Fab 5

Meet a few of the Emory scholars who are blurring lines, bridging disciplines, and pushing boundaries

Emory faculty members Joseph Crespino, Rohan Palmer, Michelle Wright, Jaap de Roode, and Erin Tarver.
Kay Hinton

Joseph Crespino

Jimmy Carter Professor of Twentieth-Century American Political History and Southern History since Reconstruction, Department of History

A historian of twentieth-century America with expertise in the political history of the post-World War II era, his published work has examined intersections of region, race, and religion in US politics.

Long before Joe Crespino became a professor in Emory College of Arts and Sciences' Department of History, he read To Kill a Mockingbird as a middle schooler in Macon, Mississippi. Growing up in the 1970s in a town much like Harper Lee's fictional Maycomb, Alabama—where racial tensions were "very real and very palpable"—Crespino formed a singular attachment to the figure of Atticus Finch.

"You read this and you want to grow up and help your community and help your state—to grow up and be like Atticus Finch," Crespino says. "Most people who read the book realize at some point that Atticus Finch is not a real person and they move on with their lives, but I just kind of got hung up on that, I guess."

Though he eventually relinquished the idea of going to law school—one he still entertained while completing a history fellowship at Stanford University, where he earned a master's and PhD—Crespino remained captivated by the character, contemplating his complicated role not only in literature, but also as an influence on political culture.

Author of In Search of Another Country and Strom Thurmond's America, award-winning historical analyses that have been lauded for examining the origins of modern conservative politics, Crespino will publish Atticus Finch: A Biography in May with Basic Books. As the title implies, the book is a nonfiction history of the fictional character and his influence on modern politics.

"I've always been fascinated by the character, but also by the persistence of this book in popular culture," Crespino says. "It is like a primer for American middle school children, and children around the world, for values of tolerance and empathy and decency and what an important role they play in a multiracial society."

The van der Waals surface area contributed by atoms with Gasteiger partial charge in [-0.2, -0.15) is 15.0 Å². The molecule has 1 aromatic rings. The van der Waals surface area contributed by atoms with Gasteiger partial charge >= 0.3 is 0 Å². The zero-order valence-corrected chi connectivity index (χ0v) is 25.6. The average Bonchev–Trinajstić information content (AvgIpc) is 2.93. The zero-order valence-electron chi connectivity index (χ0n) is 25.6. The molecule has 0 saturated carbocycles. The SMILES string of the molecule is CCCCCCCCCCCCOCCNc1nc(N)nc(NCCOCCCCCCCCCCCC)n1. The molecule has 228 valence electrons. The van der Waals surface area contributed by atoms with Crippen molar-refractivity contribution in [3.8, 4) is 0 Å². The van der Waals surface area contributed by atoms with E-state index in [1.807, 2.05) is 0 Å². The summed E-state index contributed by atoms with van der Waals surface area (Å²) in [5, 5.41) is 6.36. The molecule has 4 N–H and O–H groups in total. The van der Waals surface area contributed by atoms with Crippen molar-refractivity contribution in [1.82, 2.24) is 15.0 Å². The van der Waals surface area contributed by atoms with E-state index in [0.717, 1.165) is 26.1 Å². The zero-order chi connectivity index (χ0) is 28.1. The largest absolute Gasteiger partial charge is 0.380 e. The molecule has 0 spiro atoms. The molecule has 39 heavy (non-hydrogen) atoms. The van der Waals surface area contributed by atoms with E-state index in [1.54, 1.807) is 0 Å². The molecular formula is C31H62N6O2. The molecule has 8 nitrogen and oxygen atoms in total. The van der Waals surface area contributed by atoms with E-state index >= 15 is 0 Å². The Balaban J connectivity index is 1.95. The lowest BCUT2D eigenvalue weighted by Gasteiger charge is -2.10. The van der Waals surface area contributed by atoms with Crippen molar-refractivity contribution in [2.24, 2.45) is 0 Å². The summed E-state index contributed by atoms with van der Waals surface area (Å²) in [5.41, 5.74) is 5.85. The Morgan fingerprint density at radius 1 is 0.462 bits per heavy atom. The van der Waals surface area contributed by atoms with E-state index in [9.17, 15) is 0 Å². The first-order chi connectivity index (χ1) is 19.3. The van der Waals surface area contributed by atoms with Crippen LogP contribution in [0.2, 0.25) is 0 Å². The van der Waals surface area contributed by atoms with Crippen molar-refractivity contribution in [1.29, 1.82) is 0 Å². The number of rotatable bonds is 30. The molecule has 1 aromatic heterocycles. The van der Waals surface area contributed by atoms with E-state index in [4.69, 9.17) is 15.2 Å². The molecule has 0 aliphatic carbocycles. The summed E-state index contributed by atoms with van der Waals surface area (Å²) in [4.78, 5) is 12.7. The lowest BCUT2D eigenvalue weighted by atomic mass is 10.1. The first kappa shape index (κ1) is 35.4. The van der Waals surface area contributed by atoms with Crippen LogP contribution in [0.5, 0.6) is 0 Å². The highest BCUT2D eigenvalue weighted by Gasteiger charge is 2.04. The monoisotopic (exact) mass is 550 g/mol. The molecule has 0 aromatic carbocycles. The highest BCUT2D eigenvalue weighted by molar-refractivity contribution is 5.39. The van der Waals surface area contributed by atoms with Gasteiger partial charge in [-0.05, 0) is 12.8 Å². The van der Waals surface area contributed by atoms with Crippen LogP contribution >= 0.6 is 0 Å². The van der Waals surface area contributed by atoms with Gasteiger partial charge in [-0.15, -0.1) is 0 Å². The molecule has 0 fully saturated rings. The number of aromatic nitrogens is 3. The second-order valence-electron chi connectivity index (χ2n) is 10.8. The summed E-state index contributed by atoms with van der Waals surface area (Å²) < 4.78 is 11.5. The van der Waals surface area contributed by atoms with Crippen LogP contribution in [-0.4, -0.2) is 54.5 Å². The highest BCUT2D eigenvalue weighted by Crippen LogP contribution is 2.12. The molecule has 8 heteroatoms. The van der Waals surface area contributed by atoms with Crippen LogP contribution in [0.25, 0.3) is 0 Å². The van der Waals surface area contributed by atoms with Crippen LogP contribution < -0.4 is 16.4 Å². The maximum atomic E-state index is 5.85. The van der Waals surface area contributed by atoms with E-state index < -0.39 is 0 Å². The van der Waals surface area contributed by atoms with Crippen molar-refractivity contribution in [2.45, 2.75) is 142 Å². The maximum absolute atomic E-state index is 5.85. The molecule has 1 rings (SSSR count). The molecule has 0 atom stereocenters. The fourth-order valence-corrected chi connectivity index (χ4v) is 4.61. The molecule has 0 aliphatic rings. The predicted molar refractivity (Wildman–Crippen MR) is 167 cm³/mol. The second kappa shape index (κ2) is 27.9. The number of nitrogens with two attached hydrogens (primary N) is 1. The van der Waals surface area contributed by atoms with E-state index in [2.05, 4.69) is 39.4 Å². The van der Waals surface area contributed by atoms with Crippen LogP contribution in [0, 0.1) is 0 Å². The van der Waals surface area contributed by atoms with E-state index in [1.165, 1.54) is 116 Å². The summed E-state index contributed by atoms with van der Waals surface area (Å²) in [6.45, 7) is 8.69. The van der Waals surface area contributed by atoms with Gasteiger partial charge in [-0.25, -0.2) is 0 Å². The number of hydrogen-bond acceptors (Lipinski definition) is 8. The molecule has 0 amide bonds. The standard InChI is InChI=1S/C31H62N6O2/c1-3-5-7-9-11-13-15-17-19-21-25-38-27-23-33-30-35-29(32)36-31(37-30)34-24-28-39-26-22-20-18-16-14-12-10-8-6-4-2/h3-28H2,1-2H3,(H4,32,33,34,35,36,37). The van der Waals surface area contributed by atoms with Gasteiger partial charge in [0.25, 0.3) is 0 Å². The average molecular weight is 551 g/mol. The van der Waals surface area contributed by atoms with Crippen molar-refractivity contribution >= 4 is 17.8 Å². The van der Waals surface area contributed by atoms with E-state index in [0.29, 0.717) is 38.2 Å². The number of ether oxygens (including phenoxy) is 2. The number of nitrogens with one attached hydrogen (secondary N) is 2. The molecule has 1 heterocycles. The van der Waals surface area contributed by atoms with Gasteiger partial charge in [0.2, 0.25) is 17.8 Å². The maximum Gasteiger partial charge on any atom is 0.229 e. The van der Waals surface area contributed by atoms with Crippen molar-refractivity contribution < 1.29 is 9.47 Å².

Although based on a fictional character, Crespino's biography scrutinizes Atticus Finch by examining the life and opinions of Harper Lee's father, Amasa Coleman Lee, who practiced law and served in the Alabama state legislature from 1926 to 1938 and was owner and editor of the Monroe Journal from 1929 to 1947. The elder Lee was a prolific editorialist, writing several editorials each week about politics at the local and state levels and addressing national and international topics, from the rise of fascism in Europe to the evolution of the New Deal.

"It was fascinating to read those eighteen years' worth of editorials, to be able to kind of recreate his political worldview and see how it shaped his daughter's," Crespino says.

Other primary sources included a collection of letters from Harper Lee from Monroeville in the 1950s to her friends in New York that were owned privately by a lawyer and rare book collector in San Diego, and correspondence between Harper Lee's editor at HarperCollins and various publishing houses.—Maria M. Lameiras

Michelle Wright

Longstreet Professor of English, Emory College Department of English

Wright has incorporated physics theory on time into her work on how "blackness" is defined, and has written on issues of black identity, blackness and sexuality, and racism in technology.

"Miss Recent PhD Wright has no business writing on these matters."

As Michelle Wright's first book, Becoming Black, based on her dissertation, was being evaluated by a publisher, those words stared back at her from an outside reader's report. She had been put on notice for her age and gender.

Going big quickly became Wright's signature as a scholar. "Becoming Black," writes Rebecca Wanzo of Washington University in St. Louis, "is an introduction to racialized Enlightenment discourse on subject formation, an overview of the most important black responses to these philosophies, and a feminist intervention into theories of diasporic black identity. Such an all-inclusive project could easily be unwieldy, but Wright demonstrates mastery of her subject matter and reveals how the integration of these textual histories is a necessary foundation for scholars of the black diaspora."

The daughter of an African American father who served in the diplomatic corps and a Czech-Polish American mother who was a schoolteacher, Wright was educated abroad until high school. When it came time to enter Woodrow Wilson High School in Washington, Wright was afraid of being harassed for "talking white or acting white."

Her parents did not discuss race, feeling that to do so only made it worse. They married in the late 1950s, at a time when interracial marriage still wasn't legal everywhere. "In a way," says Wright, "their reticence to speak about race worked for me because then I was on my own to figure things out."

During her first year of graduate school, Wright encountered Patricia Hill Collins's Black Feminist Thought. "I learned that my experiences and identity are actually worthy of thought and reflection," she says. "Then, as now, it is rare to find a scholarly book about black women."